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longcombine - A Bit of Progress in Language Modeling...

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A Bit of Progress in Language Modeling Extended Version Joshua T. Goodman Machine Learning and Applied Statistics Group Microsoft Research One Microsoft Way Redmond, WA 98052 [email protected] August 2001 Technical Report MSR-TR-2001-72 Microsoft Research Microsoft Corporation One Microsoft Way Redmond, WA 98052 http://www.research.microsoft.com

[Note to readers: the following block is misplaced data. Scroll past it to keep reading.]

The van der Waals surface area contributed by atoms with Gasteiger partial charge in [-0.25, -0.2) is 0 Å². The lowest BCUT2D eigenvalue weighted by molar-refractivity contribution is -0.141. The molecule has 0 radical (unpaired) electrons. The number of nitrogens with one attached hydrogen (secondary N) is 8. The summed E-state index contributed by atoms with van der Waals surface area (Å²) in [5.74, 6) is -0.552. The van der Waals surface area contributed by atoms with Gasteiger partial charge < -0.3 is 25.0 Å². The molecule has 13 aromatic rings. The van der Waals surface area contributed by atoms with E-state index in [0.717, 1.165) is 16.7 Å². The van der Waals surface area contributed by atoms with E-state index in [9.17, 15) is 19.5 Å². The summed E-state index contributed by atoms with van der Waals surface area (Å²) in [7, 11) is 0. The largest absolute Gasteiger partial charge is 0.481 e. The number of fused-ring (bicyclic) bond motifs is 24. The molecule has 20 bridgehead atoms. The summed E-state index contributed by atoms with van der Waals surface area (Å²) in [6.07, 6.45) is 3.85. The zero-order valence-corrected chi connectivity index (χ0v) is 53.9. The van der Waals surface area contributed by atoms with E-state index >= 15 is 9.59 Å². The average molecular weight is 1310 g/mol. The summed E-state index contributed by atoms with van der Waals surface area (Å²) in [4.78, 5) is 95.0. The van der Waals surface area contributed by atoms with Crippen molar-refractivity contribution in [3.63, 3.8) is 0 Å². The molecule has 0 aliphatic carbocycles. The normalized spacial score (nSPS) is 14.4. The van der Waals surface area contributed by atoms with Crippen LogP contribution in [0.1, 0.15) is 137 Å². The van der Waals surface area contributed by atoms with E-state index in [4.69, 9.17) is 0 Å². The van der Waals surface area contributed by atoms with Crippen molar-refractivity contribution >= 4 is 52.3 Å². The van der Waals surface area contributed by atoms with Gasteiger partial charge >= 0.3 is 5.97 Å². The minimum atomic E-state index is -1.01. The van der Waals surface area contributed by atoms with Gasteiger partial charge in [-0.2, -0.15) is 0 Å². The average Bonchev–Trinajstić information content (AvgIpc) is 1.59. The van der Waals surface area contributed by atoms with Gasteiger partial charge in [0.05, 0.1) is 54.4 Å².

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1 Introduction 1.1 Overview Language modeling is the art of determining the probability of a sequence of words. This is useful in a large variety of areas including speech recognition, optical character recognition, handwriting recognition, machine translation, and spelling correction (Church, 1988; Brown et al., 1990; Hull, 1992; Kernighan et al., 1990; Srihari and Baltus, 1992). The most commonly used language models are very simple (e.g. a Katz-smoothed trigram model). There are many improve- ments over this simple model however, including caching, clustering, higher- order n-grams, skipping models, and sentence-mixture models, all of which we will describe below. Unfortunately, these more complicated techniques have rarely been examined in combination. It is entirely possible that two techniques that work well separately will not work well together, and, as we will show, even possible that some techniques will work better together than either one does by itself. In this paper, we will Frst examine each of the aforementioned techniques separately, looking at variations on the technique, or its limits. Then we will ex- amine the techniques in various combinations, and compare to a Katz smoothed trigram with no count cuto±s. On a small training data set, 100,000 words, we can get up to a 50% perplexity reduction, which is one bit of entropy. On larger data sets, the improvement declines, going down to 41% on our largest data set, 284,000,000 words. On a similar large set without punctuation, the reduction is 38%. On that data set, we achieve an 8.9% word error rate reduction. These are perhaps the largest reported perplexity reductions for a language model, versus a fair baseline. The paper is organized as follows. ²irst, in this section, we will describe our terminology, briefly introduce the various techniques we examined, and describe our evaluation methodology. In the following sections, we describe each technique in more detail, and give experimental results with variations on the technique, determining for each the best variation, or its limits. In particular, for caching, we show that trigram caches have nearly twice the potential of unigram caches. ²or clustering, we Fnd variations that work slightly better than traditional clustering, and examine the limits. ²or n-gram models, we examine up to 20-grams, but show that even for the largest models, performance has plateaued by 5 to 7 grams. ²or skipping models, we give the Frst detailed comparison of di±erent skipping techniques, and the Frst that we know of at the 5-gram level. ²or sentence mixture models, we show that mixtures of up to 64 sentence types can lead to improvements. We then give experiments comparing all techniques, and combining all techniques in various ways. All of
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